Reexamining the Role of Implicit and Explicit Focus on Form: Iranian EFL Context

Sajad Afshari, Nasser Oroujlou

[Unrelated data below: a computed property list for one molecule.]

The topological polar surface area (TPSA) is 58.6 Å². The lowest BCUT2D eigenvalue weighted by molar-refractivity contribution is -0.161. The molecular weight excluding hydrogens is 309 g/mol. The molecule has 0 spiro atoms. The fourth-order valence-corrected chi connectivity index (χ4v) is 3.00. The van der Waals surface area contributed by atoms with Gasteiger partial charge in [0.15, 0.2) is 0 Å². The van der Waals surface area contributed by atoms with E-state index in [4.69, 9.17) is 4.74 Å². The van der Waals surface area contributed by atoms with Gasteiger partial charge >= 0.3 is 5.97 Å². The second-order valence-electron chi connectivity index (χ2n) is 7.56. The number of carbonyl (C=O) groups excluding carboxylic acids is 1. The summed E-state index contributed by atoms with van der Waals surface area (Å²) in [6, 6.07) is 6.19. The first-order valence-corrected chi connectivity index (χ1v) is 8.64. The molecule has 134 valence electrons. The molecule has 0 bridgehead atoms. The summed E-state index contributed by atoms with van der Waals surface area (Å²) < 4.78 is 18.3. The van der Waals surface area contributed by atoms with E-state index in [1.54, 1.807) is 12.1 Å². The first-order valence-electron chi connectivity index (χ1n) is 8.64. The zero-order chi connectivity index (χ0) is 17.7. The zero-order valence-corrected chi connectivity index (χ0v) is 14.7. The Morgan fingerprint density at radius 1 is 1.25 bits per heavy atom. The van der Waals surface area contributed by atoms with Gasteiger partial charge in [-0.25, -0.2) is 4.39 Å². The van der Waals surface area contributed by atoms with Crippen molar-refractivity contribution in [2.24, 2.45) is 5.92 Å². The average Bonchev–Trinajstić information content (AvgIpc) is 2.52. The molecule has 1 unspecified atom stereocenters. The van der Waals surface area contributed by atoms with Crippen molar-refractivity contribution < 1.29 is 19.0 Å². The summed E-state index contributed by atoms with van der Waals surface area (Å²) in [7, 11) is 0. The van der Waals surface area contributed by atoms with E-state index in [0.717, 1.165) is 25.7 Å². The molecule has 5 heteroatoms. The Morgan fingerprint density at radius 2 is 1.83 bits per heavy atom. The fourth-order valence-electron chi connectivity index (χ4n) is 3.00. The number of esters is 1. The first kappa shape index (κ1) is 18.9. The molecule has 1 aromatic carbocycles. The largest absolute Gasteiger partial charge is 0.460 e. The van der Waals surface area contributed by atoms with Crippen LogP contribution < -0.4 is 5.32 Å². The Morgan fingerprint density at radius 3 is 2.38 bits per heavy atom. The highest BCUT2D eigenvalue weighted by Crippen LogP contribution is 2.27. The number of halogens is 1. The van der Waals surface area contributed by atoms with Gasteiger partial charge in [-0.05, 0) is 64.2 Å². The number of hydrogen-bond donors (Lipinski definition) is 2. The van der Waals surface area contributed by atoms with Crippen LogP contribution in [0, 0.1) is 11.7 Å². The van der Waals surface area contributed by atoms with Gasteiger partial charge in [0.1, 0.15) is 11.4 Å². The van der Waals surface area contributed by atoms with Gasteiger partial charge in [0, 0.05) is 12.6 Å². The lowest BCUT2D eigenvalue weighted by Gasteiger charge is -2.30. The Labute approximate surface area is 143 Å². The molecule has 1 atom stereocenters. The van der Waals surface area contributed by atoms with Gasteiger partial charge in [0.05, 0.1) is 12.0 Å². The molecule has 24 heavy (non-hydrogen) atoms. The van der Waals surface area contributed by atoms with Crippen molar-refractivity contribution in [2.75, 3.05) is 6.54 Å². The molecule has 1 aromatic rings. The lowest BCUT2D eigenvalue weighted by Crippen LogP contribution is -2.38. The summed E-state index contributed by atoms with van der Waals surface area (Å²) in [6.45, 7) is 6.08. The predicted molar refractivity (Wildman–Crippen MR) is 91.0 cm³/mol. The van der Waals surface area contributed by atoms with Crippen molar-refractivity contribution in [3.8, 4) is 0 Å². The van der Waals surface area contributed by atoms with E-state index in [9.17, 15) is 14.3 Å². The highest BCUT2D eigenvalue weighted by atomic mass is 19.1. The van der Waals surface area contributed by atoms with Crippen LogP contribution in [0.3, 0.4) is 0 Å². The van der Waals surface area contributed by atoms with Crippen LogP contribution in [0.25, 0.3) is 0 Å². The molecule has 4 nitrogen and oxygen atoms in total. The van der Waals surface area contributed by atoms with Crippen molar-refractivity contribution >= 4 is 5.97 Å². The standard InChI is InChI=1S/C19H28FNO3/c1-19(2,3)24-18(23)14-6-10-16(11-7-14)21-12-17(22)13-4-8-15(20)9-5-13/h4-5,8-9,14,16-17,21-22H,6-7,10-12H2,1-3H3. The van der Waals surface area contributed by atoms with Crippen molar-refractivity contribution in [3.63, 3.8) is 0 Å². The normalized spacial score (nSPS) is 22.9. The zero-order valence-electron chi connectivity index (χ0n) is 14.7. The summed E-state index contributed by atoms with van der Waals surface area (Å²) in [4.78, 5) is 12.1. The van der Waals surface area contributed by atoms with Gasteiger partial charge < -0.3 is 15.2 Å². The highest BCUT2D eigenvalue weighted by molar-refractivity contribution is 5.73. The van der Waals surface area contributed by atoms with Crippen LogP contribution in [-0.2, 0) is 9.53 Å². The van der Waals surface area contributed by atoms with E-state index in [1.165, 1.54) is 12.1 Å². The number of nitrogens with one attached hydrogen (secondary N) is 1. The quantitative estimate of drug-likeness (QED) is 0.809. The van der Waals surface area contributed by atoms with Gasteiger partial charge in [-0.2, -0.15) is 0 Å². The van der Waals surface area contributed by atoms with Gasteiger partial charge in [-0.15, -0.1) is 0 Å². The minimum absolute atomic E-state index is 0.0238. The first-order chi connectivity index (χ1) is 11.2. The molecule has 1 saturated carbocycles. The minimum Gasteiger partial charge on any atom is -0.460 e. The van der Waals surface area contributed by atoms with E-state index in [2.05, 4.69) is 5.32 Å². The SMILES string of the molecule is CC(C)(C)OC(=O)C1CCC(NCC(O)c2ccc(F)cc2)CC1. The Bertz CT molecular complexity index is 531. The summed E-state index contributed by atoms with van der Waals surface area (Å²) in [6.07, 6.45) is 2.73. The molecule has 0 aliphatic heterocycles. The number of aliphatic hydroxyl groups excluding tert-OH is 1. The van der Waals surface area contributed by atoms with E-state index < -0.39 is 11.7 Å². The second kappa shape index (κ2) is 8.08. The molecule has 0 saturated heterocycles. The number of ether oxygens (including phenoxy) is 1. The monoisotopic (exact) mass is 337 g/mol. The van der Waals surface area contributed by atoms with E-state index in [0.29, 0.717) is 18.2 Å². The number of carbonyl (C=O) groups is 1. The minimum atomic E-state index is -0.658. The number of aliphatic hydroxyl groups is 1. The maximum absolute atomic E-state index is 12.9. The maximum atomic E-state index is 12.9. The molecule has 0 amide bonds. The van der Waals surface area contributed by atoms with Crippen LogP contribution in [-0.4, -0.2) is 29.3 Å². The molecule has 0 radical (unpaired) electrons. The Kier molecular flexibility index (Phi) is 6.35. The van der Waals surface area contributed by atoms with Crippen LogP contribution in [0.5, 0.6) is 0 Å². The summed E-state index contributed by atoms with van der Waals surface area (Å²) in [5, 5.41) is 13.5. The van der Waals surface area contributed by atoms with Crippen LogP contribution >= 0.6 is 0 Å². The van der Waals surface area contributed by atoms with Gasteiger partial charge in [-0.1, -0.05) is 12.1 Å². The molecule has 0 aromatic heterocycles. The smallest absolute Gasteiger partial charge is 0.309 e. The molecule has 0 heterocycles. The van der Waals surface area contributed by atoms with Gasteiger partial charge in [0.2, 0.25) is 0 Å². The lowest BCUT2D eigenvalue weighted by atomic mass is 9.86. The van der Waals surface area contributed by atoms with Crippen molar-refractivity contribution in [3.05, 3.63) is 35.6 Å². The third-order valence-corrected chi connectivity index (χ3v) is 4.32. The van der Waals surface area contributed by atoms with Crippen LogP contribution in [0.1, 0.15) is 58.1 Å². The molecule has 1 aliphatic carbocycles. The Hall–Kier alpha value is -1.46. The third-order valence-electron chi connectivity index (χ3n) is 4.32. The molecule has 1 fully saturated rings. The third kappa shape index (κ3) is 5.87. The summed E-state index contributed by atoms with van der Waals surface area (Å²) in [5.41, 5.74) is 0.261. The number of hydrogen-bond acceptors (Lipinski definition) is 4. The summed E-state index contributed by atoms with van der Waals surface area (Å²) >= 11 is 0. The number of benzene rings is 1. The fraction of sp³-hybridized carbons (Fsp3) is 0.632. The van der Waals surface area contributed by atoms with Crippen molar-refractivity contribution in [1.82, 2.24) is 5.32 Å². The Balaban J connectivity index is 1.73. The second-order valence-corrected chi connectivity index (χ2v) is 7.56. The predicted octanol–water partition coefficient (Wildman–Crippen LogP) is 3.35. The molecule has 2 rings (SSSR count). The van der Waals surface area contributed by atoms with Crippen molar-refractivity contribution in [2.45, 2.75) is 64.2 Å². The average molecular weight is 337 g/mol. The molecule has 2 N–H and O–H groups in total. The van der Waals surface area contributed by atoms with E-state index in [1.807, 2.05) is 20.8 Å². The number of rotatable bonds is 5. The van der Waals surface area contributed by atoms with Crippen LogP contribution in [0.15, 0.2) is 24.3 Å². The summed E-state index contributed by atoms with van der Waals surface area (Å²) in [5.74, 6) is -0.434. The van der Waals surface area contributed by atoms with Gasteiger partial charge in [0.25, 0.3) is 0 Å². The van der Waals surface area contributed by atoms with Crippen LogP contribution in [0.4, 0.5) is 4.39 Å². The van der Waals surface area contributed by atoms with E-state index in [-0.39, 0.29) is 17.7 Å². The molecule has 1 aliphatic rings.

One of the most controversial questions raised by classroom second language acquisition (SLA) researchers is whether and how to include grammar in second language (L2) classrooms. Focus on form (FonF) was proposed as an alternative for the two polarized views, i.e., focus on formS and focus on meaning. It has been claimed that FonF is the most effective way of drawing learners’ attention to language forms in the context of meaning-centered language use; however, there is no consensus as to the degree to which it should be explicit. To this end, this paper tried to investigate the role of FonF instruction in Iranian EFL context in general and the role of implicit and explicit FonF techniques on their linguistic accuracy in particular. 45 EFL learners were randomly assigned to two experimental and one control group. The instruction, using dictogloss, was introduced and lasted for three weeks. Then the participants from the three groups took three posttests including structured interview, multiple choice, and grammaticality judgment. The findings indicated that the experimental groups 1 and 2 receiving FonF instruction outperformed the control group. Further analysis of the scores of the participants in the experimental groups demonstrated the outperformance of the experimental group receiving implicit FonF technique through clarification request and recast compared to the experimental group receiving post task explicit FonF.

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